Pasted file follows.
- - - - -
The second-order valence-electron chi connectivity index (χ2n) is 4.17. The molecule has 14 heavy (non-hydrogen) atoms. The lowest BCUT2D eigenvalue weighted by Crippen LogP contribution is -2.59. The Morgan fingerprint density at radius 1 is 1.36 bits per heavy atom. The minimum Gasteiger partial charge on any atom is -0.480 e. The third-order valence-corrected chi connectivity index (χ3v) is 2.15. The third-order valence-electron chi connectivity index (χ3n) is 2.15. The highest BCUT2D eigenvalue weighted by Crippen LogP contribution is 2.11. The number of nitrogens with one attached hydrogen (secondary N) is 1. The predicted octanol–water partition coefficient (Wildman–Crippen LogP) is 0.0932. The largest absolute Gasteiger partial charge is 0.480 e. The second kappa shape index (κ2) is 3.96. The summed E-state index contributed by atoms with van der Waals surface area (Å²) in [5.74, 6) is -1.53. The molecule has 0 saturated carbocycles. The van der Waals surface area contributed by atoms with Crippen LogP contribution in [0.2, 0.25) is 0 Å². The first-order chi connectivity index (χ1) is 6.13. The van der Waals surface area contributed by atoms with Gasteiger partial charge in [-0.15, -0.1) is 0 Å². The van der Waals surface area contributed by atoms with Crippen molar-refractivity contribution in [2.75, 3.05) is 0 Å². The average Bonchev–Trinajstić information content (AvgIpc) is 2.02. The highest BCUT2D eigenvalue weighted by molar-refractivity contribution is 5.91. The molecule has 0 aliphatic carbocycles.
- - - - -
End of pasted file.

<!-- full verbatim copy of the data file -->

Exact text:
The second-order valence-electron chi connectivity index (χ2n) is 4.17. The molecule has 14 heavy (non-hydrogen) atoms. The lowest BCUT2D eigenvalue weighted by Crippen LogP contribution is -2.59. The Morgan fingerprint density at radius 1 is 1.36 bits per heavy atom. The minimum Gasteiger partial charge on any atom is -0.480 e. The third-order valence-corrected chi connectivity index (χ3v) is 2.15. The third-order valence-electron chi connectivity index (χ3n) is 2.15. The highest BCUT2D eigenvalue weighted by Crippen LogP contribution is 2.11. The number of nitrogens with one attached hydrogen (secondary N) is 1. The predicted octanol–water partition coefficient (Wildman–Crippen LogP) is 0.0932. The largest absolute Gasteiger partial charge is 0.480 e. The second kappa shape index (κ2) is 3.96. The summed E-state index contributed by atoms with van der Waals surface area (Å²) in [5.74, 6) is -1.53. The molecule has 0 saturated carbocycles. The van der Waals surface area contributed by atoms with Crippen LogP contribution in [0.2, 0.25) is 0 Å². The first-order chi connectivity index (χ1) is 6.13. The van der Waals surface area contributed by atoms with Gasteiger partial charge in [-0.15, -0.1) is 0 Å². The van der Waals surface area contributed by atoms with Crippen molar-refractivity contribution in [2.75, 3.05) is 0 Å². The average Bonchev–Trinajstić information content (AvgIpc) is 2.02. The highest BCUT2D eigenvalue weighted by molar-refractivity contribution is 5.91. The molecule has 0 aliphatic carbocycles.